The 20 Worst NHL Jerseys of All Time
#20: 1995-97 Vancouver Canucks thirds
The spaghetti skate might be the NHL's biggest logo fail outside of Vancouver's own original stick-in-a-rink, but it never seemed quite so excessive as when it was applied to these shocking alternates. Add in the unbalanced yellow V that bisects the logo and slides off to the right side and take away the shoulder and arm piping and you're left with a jersey that's somehow overly busy and sadly plain at the same time.
#19: 2009-11 Ottawa Senators thirds
The Canadiens have an abbreviated nickname too, but you'd never catch them slapping it on the front of a jersey.
#18: 1998-2006 Calgary Flames thirds
Their home/roads from 1995-2000 could have made the cut as well—does anyone know what was going on with the section of trim that leapt up from the bottom and pushed the logo higher?—but the silliness of the flame-snorting horse gives these the edge. That black base didn't go over too well with fans who loved the C of Red, either.
#17: 2001 All-Star Game
This one feels like the designer was romancing fans of soccer or rugby kits, because it doesn't much look like hockey ... oh wait, there's the NHL logo all tucked away over there!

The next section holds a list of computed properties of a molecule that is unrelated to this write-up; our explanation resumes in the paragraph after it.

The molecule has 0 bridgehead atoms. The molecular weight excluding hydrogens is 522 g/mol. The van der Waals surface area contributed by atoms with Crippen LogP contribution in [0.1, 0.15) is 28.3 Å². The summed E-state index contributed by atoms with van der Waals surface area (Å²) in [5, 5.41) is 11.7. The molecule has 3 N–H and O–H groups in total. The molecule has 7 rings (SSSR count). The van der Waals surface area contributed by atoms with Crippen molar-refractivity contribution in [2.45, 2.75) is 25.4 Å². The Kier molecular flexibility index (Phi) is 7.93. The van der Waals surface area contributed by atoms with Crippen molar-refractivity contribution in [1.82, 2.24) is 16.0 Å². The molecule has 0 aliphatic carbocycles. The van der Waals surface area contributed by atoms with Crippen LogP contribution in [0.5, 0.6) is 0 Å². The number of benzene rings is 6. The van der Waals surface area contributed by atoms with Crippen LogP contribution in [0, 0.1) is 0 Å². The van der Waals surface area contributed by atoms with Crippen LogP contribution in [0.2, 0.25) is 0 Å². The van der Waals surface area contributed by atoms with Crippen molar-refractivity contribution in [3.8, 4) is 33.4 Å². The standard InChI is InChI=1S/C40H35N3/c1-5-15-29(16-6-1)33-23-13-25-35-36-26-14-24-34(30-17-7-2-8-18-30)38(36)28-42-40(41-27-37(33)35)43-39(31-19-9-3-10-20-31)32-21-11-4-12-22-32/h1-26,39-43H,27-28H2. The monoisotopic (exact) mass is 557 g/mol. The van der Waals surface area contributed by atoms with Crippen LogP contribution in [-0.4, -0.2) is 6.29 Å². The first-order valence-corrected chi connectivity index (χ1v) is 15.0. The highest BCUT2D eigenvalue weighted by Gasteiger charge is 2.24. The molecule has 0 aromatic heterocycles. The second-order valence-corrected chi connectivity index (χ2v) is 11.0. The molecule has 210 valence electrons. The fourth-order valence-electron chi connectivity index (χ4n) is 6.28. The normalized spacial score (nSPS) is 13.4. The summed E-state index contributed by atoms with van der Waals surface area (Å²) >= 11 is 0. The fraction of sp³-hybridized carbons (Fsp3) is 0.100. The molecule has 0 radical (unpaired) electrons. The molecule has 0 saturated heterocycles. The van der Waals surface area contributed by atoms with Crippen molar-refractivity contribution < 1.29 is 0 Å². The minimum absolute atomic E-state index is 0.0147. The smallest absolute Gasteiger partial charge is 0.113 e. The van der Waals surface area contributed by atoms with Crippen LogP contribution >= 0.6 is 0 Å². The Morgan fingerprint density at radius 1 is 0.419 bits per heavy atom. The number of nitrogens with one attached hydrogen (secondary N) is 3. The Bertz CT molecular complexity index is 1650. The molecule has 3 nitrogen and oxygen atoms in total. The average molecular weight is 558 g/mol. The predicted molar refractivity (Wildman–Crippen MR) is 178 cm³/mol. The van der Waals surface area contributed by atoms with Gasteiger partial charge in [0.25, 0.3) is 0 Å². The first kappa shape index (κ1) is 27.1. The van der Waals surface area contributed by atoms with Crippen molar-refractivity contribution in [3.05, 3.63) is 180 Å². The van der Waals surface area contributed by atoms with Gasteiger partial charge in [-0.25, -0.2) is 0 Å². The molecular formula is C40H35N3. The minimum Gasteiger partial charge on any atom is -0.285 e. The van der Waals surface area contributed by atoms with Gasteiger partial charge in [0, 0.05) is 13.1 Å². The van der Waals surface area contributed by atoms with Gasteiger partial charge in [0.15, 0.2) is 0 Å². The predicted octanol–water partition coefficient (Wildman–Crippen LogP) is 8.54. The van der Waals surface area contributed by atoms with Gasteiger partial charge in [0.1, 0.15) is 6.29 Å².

#16: 2003-07 Atlanta Thrashers thirds/homes
The burnt red “motocross” thirds worn from 2008-11 might be more universally despised, but these get the nod because they went from seldom-worn thirds to their standard home kit. The baby blue base that works for the Penguins fails here because of the complementary colors, but the real disaster is the trim that runs down the left sleeve only emblazoned with the word Atlanta—you know, in case the fans watching at Phillips Arena forgot what town they were in.
#15: 2001-07 Nashville Predators thirds
Honestly, the alternate logo on these is pretty awesome, maybe better even than their traditional tiger head. But that hideous mustard yellow base and that square-cut neckline ... did Anne of Brittany design these things?
#14: 2001-07 Edmonton Oilers thirds
Books should have layers of meaning. Movies, songs ... sure, they can too. But team logos? They just need to look cool. That point was lost on artist/minority owner Todd MacFarlane who tried waaaay too hard when he was asked to come up with something new. Ditching the traditional colors was another big mistake.
#13: 2015 All-Star Game